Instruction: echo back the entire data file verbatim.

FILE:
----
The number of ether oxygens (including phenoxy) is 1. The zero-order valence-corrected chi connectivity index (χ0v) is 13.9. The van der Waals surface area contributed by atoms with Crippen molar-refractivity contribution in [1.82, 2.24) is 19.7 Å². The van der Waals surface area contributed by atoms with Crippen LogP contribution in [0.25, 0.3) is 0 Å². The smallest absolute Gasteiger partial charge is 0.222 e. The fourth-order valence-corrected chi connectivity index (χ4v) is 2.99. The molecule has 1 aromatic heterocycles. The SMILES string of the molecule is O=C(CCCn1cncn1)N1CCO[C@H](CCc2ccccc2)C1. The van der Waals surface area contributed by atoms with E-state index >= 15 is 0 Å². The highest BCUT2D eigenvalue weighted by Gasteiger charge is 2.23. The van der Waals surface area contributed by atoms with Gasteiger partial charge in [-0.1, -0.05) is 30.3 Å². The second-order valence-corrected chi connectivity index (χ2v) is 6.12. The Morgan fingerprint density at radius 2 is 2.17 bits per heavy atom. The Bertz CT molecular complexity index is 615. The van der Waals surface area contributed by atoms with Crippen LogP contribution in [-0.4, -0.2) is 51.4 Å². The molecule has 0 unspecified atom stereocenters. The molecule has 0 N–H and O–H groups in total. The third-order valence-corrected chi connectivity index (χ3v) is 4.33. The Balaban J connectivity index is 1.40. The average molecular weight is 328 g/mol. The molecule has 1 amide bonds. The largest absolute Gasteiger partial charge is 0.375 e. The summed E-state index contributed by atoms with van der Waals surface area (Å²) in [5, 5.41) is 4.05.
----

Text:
The number of ether oxygens (including phenoxy) is 1. The zero-order valence-corrected chi connectivity index (χ0v) is 13.9. The van der Waals surface area contributed by atoms with Crippen molar-refractivity contribution in [1.82, 2.24) is 19.7 Å². The van der Waals surface area contributed by atoms with Crippen LogP contribution in [0.25, 0.3) is 0 Å². The smallest absolute Gasteiger partial charge is 0.222 e. The fourth-order valence-corrected chi connectivity index (χ4v) is 2.99. The molecule has 1 aromatic heterocycles. The SMILES string of the molecule is O=C(CCCn1cncn1)N1CCO[C@H](CCc2ccccc2)C1. The van der Waals surface area contributed by atoms with E-state index >= 15 is 0 Å². The highest BCUT2D eigenvalue weighted by Gasteiger charge is 2.23. The van der Waals surface area contributed by atoms with Gasteiger partial charge in [-0.1, -0.05) is 30.3 Å². The second-order valence-corrected chi connectivity index (χ2v) is 6.12. The Morgan fingerprint density at radius 2 is 2.17 bits per heavy atom. The Bertz CT molecular complexity index is 615. The van der Waals surface area contributed by atoms with Crippen LogP contribution in [-0.4, -0.2) is 51.4 Å². The molecule has 0 unspecified atom stereocenters. The molecule has 0 N–H and O–H groups in total. The third-order valence-corrected chi connectivity index (χ3v) is 4.33. The Balaban J connectivity index is 1.40. The average molecular weight is 328 g/mol. The molecule has 1 amide bonds. The largest absolute Gasteiger partial charge is 0.375 e. The summed E-state index contributed by atoms with van der Waals surface area (Å²) in [5, 5.41) is 4.05.